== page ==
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B2B direct mail seems to be the hottest marketing channel this year. Direct mail has been effective at Bizible and I suspect it will continue to be effective for a long time coming.

In this post, we’ll explore why it’s so popular and how to take advantage of direct mail to increase marketing alignment with sales and more importantly, close more revenue.

5 types of direct mail plays

Why is B2B Direct Mail so Effective?

First of all, it stands out and makes a great impression. In the world of cold emails and auto-dialers, direct mail shows a high level of commitment (financially) and breaks through the noise. In other words, it gets noticed more than other marketing tactics.

Second, it scales linearly instead of with diminishing return like ads. In other words, the cost per box is the same as you send more, but for ads the next click costs more than the last one.

Finally, it aligns marketing with sales. Sales teams love direct mail. They see how it benefits them more than some other marketing channels and it’s much easier to integrate into sales stages and processes.

Why is Direct Mail Gaining Popularity?

In addition to being an effective marketing channel, it’s getting more popular because of increased interest in account-based marketing (ABM) and technologies like PFL that help marketers (including us at Bizible) scale direct mail.

Having a service and technology for direct mail has been crucially important at Bizible. Not only can you tap into existing expertise, but the technologies integrate deeply with Salesforce for automated sending, task follow up for sales, and simple tracking in attribution solutions like Bizible.

Marketing attribution helps us measure the effectiveness of running ads, sending direct mail, and follow up outreach by sales teams all in one attribution model.

Another added benefit is that services like PFL provide better economies of scale for assembling and sending boxes. Internally, we wouldn’t be able to do this cost efficiently.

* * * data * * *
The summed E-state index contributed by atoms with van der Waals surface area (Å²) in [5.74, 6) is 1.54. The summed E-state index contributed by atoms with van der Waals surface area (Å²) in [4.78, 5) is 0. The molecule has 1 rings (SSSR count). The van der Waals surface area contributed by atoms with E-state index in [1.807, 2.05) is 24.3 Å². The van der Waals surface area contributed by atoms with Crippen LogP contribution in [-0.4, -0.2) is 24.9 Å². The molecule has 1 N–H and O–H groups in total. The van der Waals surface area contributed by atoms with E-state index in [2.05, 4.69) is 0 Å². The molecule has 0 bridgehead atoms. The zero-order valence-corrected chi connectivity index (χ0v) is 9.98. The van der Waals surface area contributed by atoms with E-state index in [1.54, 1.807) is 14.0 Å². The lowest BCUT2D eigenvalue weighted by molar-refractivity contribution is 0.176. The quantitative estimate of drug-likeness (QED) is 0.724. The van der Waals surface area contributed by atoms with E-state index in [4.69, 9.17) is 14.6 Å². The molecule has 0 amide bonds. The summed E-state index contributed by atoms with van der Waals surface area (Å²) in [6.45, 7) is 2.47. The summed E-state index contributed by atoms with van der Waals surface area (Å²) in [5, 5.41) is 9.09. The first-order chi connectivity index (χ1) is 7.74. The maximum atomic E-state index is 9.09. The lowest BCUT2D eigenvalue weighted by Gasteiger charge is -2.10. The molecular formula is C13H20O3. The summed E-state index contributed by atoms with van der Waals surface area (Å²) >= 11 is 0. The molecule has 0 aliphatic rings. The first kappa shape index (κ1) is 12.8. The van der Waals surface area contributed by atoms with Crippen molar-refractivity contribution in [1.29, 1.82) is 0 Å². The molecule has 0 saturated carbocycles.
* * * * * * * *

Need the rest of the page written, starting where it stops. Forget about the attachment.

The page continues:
Five Ways to Take Advantage of Direct Mail

After a few years of experimentation and deep discussions with other marketing leaders, I’ve learned there are 5 distinct direct mail “plays”  and campaigns to execute. They are awareness, appointment, shareable, closer, and advocacy plays.

Awareness mailers are designed to make a positive first impression. The call to action is light (if it exists at all). Think of this as a billboard or TV ad. For example, we’re sending printed versions of our Fast CMO magazine.

Appointment mailers, or sometimes called “meeting makers,” are the bread and butter of direct mail. These have strong call-to-actions, often times come with an incentive, and are used to convert warmer leads into opportunities. We’re sending chocolates along with an Amazon gift card.

Shareable mailers are designed to get more people involved in the deal and help you grow the number of champions at the receiving company. This can be something simple like a box of cupcakes or something clever like a popcorn machine for their office.

Closer mailers, or sometimes called “clutter busters,” are sent to the decision maker of the deal. Closer mailers can also be used to help accounts and opportunities that have stalled. These are highly branded and personalized. It can be something physical like a bottle of wine with a Forrester report on your product, or an experience like tickets to join you in a suite at a sporting event.

Advocacy mailers are for new customers. They are designed to help turn customers into advocates who spread your brand both internally at their companies and externally to others. We’re sending branded boxes with branded swag, a custom letter, and handouts for the champion to share with the rest of the marketing team.


If you haven’t experimented with direct mail or account-based marketing before, here are some additional resources:

Now is the perfect time to scale your efforts with direct mail and ABM. Bizible supports performance measurement every step of the way, whether you want to measure marketing influence and or marketing driven pipeline and revenue.